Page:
The Chicago Reader published an interesting story today: Organizers of the Pitchfolk Music Festival earlier this month in that city refused to allow concertgoers who carry what they call "professional" cameras, defined as cameras with detachable lenses, into the concert -- even though the concert was held in a public park.
The paper reported on the case of a local man who, not knowing about the policy, lugged his Nikon D5000 with interchangeable lenses from his apartment to the concert in Union Park.
A security guard who searched his camera bag denied him entry. He asked if he could check the bag and pick it up on the way out, but there were no such arrangements. Desperate to see the concert, he snuck in with the camera -- and promptly got caught and thrown out.
So the Reader posed the question: Does Pitchfork, Lollapalooza, or anyone else who rents out a public park for a private event have the right to limit the type of cameras people can bring in?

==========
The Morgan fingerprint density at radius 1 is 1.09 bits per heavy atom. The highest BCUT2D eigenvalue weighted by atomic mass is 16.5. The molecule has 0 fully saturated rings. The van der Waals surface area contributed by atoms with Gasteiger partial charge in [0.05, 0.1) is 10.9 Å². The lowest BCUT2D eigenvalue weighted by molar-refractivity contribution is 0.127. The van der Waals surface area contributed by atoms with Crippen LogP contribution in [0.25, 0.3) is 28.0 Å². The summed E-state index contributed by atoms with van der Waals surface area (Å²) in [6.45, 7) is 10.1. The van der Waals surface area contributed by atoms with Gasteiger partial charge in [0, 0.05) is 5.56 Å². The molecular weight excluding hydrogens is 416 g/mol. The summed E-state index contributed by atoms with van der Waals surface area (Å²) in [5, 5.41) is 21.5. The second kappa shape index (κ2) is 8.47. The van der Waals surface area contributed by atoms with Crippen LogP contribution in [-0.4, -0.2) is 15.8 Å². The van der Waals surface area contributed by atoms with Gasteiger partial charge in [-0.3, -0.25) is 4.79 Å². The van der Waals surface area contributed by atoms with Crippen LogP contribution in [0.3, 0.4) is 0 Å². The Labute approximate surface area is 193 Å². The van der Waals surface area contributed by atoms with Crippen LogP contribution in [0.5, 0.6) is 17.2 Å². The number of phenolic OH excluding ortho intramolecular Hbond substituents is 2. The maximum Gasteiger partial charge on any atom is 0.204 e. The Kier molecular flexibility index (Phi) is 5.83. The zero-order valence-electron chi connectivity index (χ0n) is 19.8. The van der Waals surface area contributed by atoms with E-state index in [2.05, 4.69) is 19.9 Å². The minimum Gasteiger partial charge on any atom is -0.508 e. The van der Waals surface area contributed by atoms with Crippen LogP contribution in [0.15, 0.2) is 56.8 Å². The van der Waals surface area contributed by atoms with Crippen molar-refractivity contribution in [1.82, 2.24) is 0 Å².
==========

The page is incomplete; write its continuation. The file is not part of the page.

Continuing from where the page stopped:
Just about everyone the paper asked said yes, as long as that stipulation was in the lease agreement the organizers signed with the Chicago Park District -- and it was.
The Pitchfork Festival director said concert promoters have to balance the desire of fans to get good photos of their musical idols with those of the musicians who want to control who makes money off their images.
He also pointed out that the park isn't really public during the concert; people have to pay admission and adhere to other restrictions, such as no pets, food, tents, flags, etc.
But a civil rights lawyer the Reader interviewed had a different take: He questions whether the Chicago Park District has the right to enter into an agreement with a promoter that forces the public to give up what he argues is a fundamental right. He also thinks it's an arbitrary and unreasonable restriction because no security issues are at stake; it's simply bowing to the wishes of the performers. It's also not a copyright issue, since the agreement does allow the audience to take photos -- they just have to do it with a point-and-shoot.
At some point, these musicians are going to realize that many point-and-shoots can take fantastic photos, just as good as, and in some cases better than, some DSLRs. Then what -- a total ban?
The story has more information than I recapped, so read the entire piece here, then post your thoughts below.
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